Providing the industry with uniform specifications for commercial projects, certifying insulation contractors and taking advantage of opportunities in the retrofit market were a few of the important matters taken up at the recent meeting of the Insulation Contractors Association of America’s (ICAA) commercial committee.
Master Spec ReviewThe lack of a good set of master specifications for commercial insulation products has been no small issue for the industry. There are some available, but since they are rather awkward to deal with, the committee decided to put together a specification that would include the different types of insulating products in typical projects — not an easy task. Unlike residential projects, which are comparatively uniform, the commercial sector is full of exceptions.
The association commissioned a spec writer to draft the original formal-type specification, and the commercial committee has been soliciting comments on CSI specification 07210 for building and acoustical insulation. A final draft for review will be prepared for the committee’s next meeting this coming June. Assuming that process goes well, the final document could be produced and available in time for the association’s annual convention and trade show (Oct. 18-20 in St. Louis).
Insulation contractors will be able to go to one place and find the specifications they need for commercial insulation projects — most of them, anyway. With all the exceptions that the commercial industry presents, it would be impossible to cover every single situation, but the new document should cover 95 percent of the applications.
The specification will be sent to CSI where it can be endorsed and referred to, giving it de-facto industry standard status.
Tom Newton (CertainTeed Corp.) is the point person for receiving input on this important project. If you have anything to contribute, you can reach him at 610.341.7739.
Contractor CertificationMcKenzie Insulation Co., Acworth, Ga., has been awarded commercial insulation contractor certification by the ICAA’s commercial committee. McKenzie now is included in ICAA’s database that building owners/developers go to when looking for a qualified contractor.
Because there are so many different types of commercial buildings, it often is difficult for a general contractor or building owner to know which insulation contractors should be invited to bid on a given project.
Certified contractors must demonstrate to the association that their companies are financially stable, that they are bonded and that they have proper insurance. Then they fill out an extensive questionnaire, listing all the different types of commercial projects they’ve completed. Potential clients can go to the ICAA’s Website and see which contractors have experience in the type of installation they require. As contractors gain experience in new markets or installations, they can update the database accordingly.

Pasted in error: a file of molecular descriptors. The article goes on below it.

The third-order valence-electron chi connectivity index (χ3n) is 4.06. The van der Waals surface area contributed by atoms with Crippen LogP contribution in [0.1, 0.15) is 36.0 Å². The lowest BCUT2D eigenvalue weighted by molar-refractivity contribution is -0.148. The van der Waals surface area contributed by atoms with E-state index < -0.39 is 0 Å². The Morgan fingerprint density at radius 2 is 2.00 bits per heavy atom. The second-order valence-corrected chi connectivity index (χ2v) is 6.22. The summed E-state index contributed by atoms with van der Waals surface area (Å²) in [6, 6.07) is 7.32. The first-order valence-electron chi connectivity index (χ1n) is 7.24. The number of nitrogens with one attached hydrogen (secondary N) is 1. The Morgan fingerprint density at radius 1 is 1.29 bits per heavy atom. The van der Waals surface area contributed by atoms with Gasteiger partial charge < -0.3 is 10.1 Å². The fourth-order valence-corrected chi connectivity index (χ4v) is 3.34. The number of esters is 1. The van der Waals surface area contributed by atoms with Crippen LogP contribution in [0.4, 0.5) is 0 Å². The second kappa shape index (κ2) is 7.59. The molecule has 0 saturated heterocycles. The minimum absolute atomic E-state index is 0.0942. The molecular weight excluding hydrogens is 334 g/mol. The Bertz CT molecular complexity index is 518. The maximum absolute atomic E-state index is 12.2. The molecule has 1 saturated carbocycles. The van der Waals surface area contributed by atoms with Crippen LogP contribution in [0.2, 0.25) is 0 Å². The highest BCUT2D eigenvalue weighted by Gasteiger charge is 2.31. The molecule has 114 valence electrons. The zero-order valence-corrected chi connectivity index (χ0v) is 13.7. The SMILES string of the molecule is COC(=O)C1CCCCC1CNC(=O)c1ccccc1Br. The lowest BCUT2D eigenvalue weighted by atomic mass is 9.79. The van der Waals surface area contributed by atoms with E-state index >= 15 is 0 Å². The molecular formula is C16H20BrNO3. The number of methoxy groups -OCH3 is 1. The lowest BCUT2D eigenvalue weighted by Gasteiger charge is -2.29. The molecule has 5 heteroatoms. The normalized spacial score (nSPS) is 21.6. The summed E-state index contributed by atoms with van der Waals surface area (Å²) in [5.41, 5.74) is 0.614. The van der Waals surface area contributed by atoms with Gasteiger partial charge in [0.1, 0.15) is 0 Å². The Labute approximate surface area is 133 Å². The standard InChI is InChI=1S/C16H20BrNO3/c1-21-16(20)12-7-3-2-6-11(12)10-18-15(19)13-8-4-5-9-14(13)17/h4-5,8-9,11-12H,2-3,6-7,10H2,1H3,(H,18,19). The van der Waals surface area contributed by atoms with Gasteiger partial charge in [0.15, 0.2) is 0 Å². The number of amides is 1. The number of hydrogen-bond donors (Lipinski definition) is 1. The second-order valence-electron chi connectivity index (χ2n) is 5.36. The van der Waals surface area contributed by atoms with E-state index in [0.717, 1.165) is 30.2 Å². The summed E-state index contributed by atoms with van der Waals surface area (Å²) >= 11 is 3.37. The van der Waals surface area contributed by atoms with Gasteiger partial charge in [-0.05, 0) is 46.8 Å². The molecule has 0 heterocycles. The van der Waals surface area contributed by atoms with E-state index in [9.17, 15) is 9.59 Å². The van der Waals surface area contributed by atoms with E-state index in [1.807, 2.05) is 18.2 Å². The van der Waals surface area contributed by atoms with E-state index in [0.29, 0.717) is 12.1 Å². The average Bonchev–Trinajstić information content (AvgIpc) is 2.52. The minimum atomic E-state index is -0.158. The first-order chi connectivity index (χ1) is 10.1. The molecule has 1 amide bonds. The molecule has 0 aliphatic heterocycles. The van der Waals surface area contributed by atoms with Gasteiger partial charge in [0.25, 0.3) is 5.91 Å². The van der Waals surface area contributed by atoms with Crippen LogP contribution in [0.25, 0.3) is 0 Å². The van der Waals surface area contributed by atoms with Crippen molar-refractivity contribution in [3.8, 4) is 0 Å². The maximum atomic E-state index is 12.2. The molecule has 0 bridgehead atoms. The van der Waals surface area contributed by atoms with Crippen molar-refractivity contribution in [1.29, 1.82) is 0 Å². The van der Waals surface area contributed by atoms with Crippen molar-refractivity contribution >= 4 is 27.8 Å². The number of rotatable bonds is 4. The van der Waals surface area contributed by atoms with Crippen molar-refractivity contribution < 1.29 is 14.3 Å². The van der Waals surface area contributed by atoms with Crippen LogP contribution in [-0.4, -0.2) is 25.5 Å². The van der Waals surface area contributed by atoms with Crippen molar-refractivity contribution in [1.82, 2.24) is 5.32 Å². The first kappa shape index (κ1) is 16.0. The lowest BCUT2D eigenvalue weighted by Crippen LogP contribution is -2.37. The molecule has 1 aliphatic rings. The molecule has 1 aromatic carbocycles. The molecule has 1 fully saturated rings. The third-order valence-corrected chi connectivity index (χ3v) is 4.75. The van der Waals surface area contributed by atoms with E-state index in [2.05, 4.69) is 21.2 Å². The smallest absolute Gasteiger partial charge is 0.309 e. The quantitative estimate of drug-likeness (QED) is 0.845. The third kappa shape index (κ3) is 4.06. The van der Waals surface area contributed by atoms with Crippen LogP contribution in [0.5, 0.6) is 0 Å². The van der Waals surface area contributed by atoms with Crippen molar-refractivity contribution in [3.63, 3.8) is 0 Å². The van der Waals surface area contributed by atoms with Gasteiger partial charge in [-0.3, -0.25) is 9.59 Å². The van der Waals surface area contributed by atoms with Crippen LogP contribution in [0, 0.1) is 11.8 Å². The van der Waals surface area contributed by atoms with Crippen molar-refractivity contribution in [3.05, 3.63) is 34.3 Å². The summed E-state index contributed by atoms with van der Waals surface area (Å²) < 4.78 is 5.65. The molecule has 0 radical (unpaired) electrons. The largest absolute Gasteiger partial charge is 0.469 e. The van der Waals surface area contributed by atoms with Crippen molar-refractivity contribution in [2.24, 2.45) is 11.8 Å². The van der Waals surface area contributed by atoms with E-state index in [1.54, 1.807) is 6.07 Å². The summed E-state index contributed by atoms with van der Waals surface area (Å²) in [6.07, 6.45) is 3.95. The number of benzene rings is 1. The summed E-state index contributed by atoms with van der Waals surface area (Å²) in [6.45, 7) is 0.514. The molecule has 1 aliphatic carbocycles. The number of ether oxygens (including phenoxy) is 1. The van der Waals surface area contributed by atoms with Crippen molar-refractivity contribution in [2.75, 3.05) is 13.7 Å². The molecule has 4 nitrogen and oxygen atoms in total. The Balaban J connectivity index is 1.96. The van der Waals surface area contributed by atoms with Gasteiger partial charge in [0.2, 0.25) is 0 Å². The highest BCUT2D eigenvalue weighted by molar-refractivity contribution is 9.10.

The commercial insulation contractor certification is a very helpful program in a notably complex market.
Retrofit MarketThe commercial retrofit market represents a solid opportunity for insulation contractors. Buildings that just a few years back would likely be demolished are now being rehabbed and retrofitted. Signs point to continued steady growth in this market segment for the foreseeable future.
Interesting development: Demand-side management programs that have been helpful on the residential side have sprung up in the commercial market. Utilities and energy service companies (called ESCOs) have plans in place in which they go to a building owner and say, “We can improve the energy efficiency of your building complex.” Say the job would cost $3 million. The advantage of retrofitting commercial buildings over residences is that the commercial jobs can pay for themselves in very short order. The utility or ESCO says, “We’ll do this on a fee basis. We’ll supply the capital for the project.” The building owner reimburses them out of the energy savings. For example, if the energy bill was $50,000 and after the retrofit it was $38,000, that’s a $12,000 savings that gets split between the customer and the utility or ESCO until a maximum payout has been reached. This arrangement allows a customer that wouldn’t otherwise have the cash do the retrofit at one time to do so. This is something that the ICAA is working with the ESCO association on so that contractors can capitalize on these arrangements. There is strong optimism that this could be a big opportunity down the road.